Senator Tom Cotton’s (R-Ark.) efforts to derail the bi-partisan, Congressional review bill for any agreement reached with Iran are failing, along with Sen. Marco Rubio’s (R-Fla.). Both parties in the Senate have agreed that debate on the bill is over, though, despite many other amendments not making it to the floor for a vote thanks to Cotton’s efforts. Majority Leader Mitch McConnell (R-Ky,) is expected to finish up consideration of the bill, freeing it from partisan gridlock.
According to Politico, Cotton tried to force a vote on an amendment of his that would have required Iran to disclose the history of its nuclear program and shut everything down. Given that the U.N. negotiations aren’t heading in that direction, such an amendment would have caused President Obama to veto the bill.
In other words, Cotton still doesn’t understand how this works, and he clearly doesn’t understand that the U.S. is working with other countries that are part of the U.N. to reach a deal with Iran. Cotton seems to think that the whole thing is between just the U.S. and Iran, and that Congress can influence what Iran will ultimately be required to do in return for lifting economic sanctions.
Rubio wanted to require that Iran formally recognize Israel as a state. It was Cotton that derailed that, too. Democrats were starting to consider how to accommodate Rubio’s amendment, but Cotton pushed Democrats away from considering any further amendments. Because of that, even McConnell couldn’t ask for a vote on Rubio’s Israel amendment.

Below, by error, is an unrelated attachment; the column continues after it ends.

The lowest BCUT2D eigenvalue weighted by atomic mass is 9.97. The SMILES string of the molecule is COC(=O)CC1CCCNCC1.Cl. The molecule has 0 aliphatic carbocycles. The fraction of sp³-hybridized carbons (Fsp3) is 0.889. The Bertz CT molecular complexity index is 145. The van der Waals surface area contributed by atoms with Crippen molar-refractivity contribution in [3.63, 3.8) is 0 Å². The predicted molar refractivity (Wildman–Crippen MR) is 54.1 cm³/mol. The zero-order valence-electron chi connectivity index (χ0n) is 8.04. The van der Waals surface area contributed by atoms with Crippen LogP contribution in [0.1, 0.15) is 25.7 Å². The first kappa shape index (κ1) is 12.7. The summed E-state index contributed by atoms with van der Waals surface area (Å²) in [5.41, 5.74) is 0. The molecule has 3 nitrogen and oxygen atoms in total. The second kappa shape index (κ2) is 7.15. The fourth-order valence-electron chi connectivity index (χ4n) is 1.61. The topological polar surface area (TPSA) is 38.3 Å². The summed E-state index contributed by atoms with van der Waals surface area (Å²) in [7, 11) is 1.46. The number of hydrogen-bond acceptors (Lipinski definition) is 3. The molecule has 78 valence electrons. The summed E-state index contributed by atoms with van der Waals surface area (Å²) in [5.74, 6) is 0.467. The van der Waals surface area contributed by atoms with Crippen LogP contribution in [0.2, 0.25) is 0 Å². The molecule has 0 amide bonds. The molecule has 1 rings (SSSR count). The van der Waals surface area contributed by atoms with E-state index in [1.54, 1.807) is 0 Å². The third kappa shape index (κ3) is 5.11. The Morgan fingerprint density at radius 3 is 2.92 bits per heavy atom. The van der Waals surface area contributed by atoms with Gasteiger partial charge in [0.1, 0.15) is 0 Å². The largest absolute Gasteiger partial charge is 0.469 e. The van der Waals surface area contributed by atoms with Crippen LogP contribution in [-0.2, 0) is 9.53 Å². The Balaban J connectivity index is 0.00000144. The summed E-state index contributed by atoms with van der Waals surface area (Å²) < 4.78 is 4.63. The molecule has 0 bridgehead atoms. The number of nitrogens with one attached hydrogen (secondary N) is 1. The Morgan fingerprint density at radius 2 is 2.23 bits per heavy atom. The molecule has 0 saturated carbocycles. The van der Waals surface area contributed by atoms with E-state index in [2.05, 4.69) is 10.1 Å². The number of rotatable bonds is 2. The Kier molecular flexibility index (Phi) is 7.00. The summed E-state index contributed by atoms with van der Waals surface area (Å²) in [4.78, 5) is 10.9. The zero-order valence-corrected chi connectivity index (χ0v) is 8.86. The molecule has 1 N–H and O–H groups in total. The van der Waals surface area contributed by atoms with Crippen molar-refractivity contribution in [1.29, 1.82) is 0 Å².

Republicans were hoping to force Obama’s hand by shoving harsher instructions for the negotiations onto him. So Cotton’s tactic pretty much just screwed over fellow Republicans, because now that won’t happen either.
Politico reports that Sen. Bob Corker said he thought Cotton may finally understand the full impact of what he’d done after having to sit at a lunch with his colleagues as they found out they weren’t getting votes on their amendments. Cotton’s spokeswoman, however, says he was simply using “parliamentary tactics” to “fight for” stronger legislation.
So, it comes down to this: Cotton is just another maverick who thinks he sees a bigger picture, but really only sees what he wants to see. The true bigger picture doesn’t matter to him. He’s not only trying to cause problems for Obama, he’s also causing problems for his fellow Republicans. We don’t need more of this childishness. We need less.